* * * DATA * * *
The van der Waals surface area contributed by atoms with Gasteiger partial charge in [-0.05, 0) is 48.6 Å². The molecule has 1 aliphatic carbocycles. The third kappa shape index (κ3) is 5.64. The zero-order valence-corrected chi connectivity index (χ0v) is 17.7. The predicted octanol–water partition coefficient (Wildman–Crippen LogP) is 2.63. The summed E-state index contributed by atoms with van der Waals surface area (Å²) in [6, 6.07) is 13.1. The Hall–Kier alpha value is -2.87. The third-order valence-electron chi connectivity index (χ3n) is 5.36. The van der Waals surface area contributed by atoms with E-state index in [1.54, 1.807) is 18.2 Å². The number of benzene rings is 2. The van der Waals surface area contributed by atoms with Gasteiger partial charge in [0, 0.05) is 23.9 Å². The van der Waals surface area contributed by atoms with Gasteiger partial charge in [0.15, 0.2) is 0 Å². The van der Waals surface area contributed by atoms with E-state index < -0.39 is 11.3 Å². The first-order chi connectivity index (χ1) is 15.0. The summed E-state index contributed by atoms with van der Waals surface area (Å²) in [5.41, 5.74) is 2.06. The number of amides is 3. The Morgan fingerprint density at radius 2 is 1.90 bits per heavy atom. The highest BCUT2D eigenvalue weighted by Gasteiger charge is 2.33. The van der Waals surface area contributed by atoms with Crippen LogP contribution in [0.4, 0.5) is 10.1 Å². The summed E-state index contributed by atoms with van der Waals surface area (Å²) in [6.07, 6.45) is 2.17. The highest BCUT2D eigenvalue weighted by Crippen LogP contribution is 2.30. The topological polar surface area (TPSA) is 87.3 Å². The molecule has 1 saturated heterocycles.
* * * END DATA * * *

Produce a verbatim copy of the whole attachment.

The van der Waals surface area contributed by atoms with Gasteiger partial charge in [-0.05, 0) is 48.6 Å². The molecule has 1 aliphatic carbocycles. The third kappa shape index (κ3) is 5.64. The zero-order valence-corrected chi connectivity index (χ0v) is 17.7. The predicted octanol–water partition coefficient (Wildman–Crippen LogP) is 2.63. The summed E-state index contributed by atoms with van der Waals surface area (Å²) in [6, 6.07) is 13.1. The Hall–Kier alpha value is -2.87. The third-order valence-electron chi connectivity index (χ3n) is 5.36. The van der Waals surface area contributed by atoms with E-state index in [1.54, 1.807) is 18.2 Å². The number of benzene rings is 2. The van der Waals surface area contributed by atoms with Gasteiger partial charge in [0, 0.05) is 23.9 Å². The van der Waals surface area contributed by atoms with Gasteiger partial charge in [0.15, 0.2) is 0 Å². The van der Waals surface area contributed by atoms with E-state index < -0.39 is 11.3 Å². The first-order chi connectivity index (χ1) is 15.0. The summed E-state index contributed by atoms with van der Waals surface area (Å²) in [5.41, 5.74) is 2.06. The number of amides is 3. The Morgan fingerprint density at radius 2 is 1.90 bits per heavy atom. The highest BCUT2D eigenvalue weighted by Gasteiger charge is 2.33. The van der Waals surface area contributed by atoms with Crippen LogP contribution in [0.4, 0.5) is 10.1 Å². The summed E-state index contributed by atoms with van der Waals surface area (Å²) in [6.07, 6.45) is 2.17. The highest BCUT2D eigenvalue weighted by Crippen LogP contribution is 2.30. The topological polar surface area (TPSA) is 87.3 Å². The molecule has 1 saturated heterocycles.